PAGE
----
It was beautiful. Just look at the pictures because words won’t do it justice.

We hiked up Saxhóll Crater, which looked awe-inspiring from ground level, but this won the award for the “most disappointing” sight. Holding 3-4,000 year old lava is cool, but the actual crater just looked like a rocky hill from the top.

IMG_6686
Driving through the clouds in Snæfellsjökull National Park

We ate a traditional Icelandic meal at Bjargarsteinn Mathús down the road from our AirBnB for our last dinner. I got a vegetarian dish, and I truly wish I could tell you what all was on my plate. From what I could tell, it consisted of a type of yam, some pineapple salsa, a risotto-type concoction, figs, and vegetables. It came with a salad with drool-inducing dressing and a bowl of pasta with a cream sauce. The atmosphere at this restaurant, with a full view of Kirkjufell across the water, made it even more memorable.

Some other things you should know about Iceland:

  1. You probably won’t see the Aurora Borealis. We saw them very faintly one night, but they weren’t even bright enough to capture on camera. It was still an incredible experience to see the whitish-green glow dance and undulate across the pitch black sky.
  2. Only about 20% of the population speaks fluent English. Nearly everything is written in Icelandic, so be prepared to either use a translator app or to be okay with surprises.
  3. BÓNUS grocery stores are the ones everyone talks about, but Krónan is actually a better option, in my opinion. Netto was also great for quick stops.
  4. Ísey Skyr is the best thing I have ever eaten. Coconut and banana are the best flavors. Coconut and banana mixed together is even better. Still looking for this stuff in the States.
  5. Iceland CAN be done on a budget! I heard hundreds of time how expensive it is. I am here to tell you, I spent about half the amount of money I expected to spend. We grocery shopped and made most of our meals at home and packed lunches to take on our daily adventures. We ate out four or five times, and none of the bills were more than I would expect to spend at a decent restaurant in America. Alcohol could get really expensive, and hotels are outrageous, but if you plan ahead, book early, and use AirBnB for accommodations, you can afford it!!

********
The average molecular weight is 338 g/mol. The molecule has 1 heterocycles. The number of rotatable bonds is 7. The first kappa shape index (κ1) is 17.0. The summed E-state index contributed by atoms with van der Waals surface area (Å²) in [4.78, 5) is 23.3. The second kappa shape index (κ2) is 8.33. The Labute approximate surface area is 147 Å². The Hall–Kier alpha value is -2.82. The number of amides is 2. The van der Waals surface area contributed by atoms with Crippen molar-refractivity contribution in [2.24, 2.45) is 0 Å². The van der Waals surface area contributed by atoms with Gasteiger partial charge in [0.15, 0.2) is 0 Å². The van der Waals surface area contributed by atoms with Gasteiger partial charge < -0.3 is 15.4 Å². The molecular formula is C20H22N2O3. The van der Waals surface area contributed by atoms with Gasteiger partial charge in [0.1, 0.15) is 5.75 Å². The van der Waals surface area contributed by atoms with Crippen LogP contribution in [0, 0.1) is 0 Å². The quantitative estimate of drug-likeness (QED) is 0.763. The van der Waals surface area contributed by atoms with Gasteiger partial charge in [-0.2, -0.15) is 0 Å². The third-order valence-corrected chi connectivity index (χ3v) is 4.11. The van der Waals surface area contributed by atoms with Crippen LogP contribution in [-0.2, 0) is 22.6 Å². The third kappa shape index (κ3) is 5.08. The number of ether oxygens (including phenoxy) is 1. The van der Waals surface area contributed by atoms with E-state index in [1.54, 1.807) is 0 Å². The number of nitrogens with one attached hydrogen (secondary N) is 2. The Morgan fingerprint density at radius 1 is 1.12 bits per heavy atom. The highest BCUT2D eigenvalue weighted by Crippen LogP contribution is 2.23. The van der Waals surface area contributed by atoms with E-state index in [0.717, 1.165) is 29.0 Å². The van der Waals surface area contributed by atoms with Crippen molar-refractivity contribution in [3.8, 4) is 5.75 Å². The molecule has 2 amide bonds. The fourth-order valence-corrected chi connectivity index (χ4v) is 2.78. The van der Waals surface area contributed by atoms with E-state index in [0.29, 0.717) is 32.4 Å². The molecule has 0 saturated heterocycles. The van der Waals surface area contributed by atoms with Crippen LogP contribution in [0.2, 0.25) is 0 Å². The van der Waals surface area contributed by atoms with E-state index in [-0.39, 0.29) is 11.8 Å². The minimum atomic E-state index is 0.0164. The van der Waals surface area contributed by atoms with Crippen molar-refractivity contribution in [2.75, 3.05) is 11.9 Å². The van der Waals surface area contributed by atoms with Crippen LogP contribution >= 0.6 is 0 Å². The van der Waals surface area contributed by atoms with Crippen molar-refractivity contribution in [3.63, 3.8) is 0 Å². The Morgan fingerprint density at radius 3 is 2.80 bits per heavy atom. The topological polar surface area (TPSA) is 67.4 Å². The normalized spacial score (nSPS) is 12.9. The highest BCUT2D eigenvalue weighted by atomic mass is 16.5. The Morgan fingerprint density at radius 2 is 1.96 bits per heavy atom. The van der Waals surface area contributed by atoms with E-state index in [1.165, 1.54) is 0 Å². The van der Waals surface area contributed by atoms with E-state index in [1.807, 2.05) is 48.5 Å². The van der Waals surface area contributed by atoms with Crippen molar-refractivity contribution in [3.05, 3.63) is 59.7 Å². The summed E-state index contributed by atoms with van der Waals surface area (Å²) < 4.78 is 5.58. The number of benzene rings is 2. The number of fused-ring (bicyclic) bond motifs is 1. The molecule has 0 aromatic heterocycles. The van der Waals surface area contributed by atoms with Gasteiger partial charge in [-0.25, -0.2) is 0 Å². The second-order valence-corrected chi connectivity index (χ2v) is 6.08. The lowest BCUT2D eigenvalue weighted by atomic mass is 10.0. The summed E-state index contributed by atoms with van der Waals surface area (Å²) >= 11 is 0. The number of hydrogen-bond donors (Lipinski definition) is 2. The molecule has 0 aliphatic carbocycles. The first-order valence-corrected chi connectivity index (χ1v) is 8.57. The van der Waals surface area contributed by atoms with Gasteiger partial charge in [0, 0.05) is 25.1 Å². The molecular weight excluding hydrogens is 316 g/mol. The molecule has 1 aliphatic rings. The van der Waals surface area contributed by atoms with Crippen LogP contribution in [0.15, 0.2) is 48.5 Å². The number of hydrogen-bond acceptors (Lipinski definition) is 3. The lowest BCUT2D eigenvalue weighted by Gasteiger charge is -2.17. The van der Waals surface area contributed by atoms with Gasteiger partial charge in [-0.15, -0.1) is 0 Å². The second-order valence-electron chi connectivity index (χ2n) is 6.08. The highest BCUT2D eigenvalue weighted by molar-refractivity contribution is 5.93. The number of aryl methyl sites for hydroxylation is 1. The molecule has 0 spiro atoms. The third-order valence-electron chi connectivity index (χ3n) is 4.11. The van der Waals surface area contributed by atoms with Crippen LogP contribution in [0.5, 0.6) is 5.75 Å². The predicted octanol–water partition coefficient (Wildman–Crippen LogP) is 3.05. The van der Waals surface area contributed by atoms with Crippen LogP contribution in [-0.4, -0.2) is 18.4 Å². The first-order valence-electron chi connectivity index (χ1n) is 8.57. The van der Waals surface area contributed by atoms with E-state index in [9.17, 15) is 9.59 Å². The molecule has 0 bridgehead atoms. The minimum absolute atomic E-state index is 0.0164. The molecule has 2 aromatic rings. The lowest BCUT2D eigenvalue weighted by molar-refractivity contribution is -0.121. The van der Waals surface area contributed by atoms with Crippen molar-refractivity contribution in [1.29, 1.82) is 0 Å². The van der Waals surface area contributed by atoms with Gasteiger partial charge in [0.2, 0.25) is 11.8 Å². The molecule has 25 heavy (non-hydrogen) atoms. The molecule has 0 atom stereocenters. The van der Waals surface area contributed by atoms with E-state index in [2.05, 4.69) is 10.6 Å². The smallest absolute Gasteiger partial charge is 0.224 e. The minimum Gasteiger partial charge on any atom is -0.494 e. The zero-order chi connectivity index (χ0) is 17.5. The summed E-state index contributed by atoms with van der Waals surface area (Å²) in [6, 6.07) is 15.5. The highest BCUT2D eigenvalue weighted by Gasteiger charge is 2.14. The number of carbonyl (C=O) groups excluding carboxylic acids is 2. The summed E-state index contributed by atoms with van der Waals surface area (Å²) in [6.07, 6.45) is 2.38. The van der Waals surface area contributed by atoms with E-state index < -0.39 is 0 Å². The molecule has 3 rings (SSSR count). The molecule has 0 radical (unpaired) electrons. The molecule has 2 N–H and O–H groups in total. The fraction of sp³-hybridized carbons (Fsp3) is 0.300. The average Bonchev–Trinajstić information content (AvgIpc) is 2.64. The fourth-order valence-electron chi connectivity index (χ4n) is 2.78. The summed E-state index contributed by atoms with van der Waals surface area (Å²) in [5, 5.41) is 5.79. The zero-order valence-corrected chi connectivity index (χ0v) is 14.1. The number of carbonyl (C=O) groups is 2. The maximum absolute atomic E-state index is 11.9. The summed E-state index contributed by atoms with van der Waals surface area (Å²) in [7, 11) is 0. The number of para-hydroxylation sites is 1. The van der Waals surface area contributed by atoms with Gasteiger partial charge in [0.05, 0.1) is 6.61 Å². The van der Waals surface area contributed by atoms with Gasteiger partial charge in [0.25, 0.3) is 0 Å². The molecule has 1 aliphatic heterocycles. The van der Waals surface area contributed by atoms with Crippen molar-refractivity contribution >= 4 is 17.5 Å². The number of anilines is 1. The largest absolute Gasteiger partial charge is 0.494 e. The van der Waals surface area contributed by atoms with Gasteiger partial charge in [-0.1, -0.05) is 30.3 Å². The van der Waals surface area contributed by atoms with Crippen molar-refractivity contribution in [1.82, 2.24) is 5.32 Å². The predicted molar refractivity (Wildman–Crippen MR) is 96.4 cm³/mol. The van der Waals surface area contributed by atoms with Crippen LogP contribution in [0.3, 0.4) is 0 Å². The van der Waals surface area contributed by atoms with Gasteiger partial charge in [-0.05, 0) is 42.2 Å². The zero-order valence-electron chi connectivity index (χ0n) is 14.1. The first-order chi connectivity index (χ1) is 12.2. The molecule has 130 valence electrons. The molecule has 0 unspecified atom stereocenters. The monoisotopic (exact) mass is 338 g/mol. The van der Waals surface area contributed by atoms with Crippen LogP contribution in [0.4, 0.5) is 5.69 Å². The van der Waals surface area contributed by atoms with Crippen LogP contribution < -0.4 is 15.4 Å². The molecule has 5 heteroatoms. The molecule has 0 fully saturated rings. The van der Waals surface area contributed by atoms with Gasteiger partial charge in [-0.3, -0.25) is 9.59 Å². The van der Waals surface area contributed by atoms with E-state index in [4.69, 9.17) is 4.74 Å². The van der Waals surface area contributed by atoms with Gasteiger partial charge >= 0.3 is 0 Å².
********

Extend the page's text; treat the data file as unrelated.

IMG_6530

And now it is time to plan a summer trip to Iceland so that I can see the northern part of the country! And Puffins! Mostly just for the Puffins…

 

 

Boring.

IMG_2667

No one wants to be boring. While we each have our own opinion of what constitutes as “fun,” everyone loves to have it. For me, traveling, teaching, and riding horses are the most exhilarating. But not everyone agrees. In fact, during 2017, someone told me I was boring. Most likely because our ideas of “fun” were not compatible. Regardless, it made me realize I needed to do my best to have morefun. So, in 2018, I set out to prove them wrong. Continue reading “Boring.”

The Adventurist: One Happy Island

IMG_1673

As I write this, I am sitting on a beach chair under a palapa with sugary white sand beneath me and crystal turquoise water in front of me. It’s my last day in Aruba. If my friends never see me again, it’s because I didn’t get on my plane to come home.

Every summer, I look for a new tropical location to test out. Aruba first came up in conversation last year as we discussed potential destinations, but we settled on Dominican Republic (pre-Delta Diaries). This year, after being slightly disappointed with the beach/water/sand in the DR, Aruba was once again an option. I had read great things about the little island, so I began looking for accommodations and flights. Continue reading “The Adventurist: One Happy Island”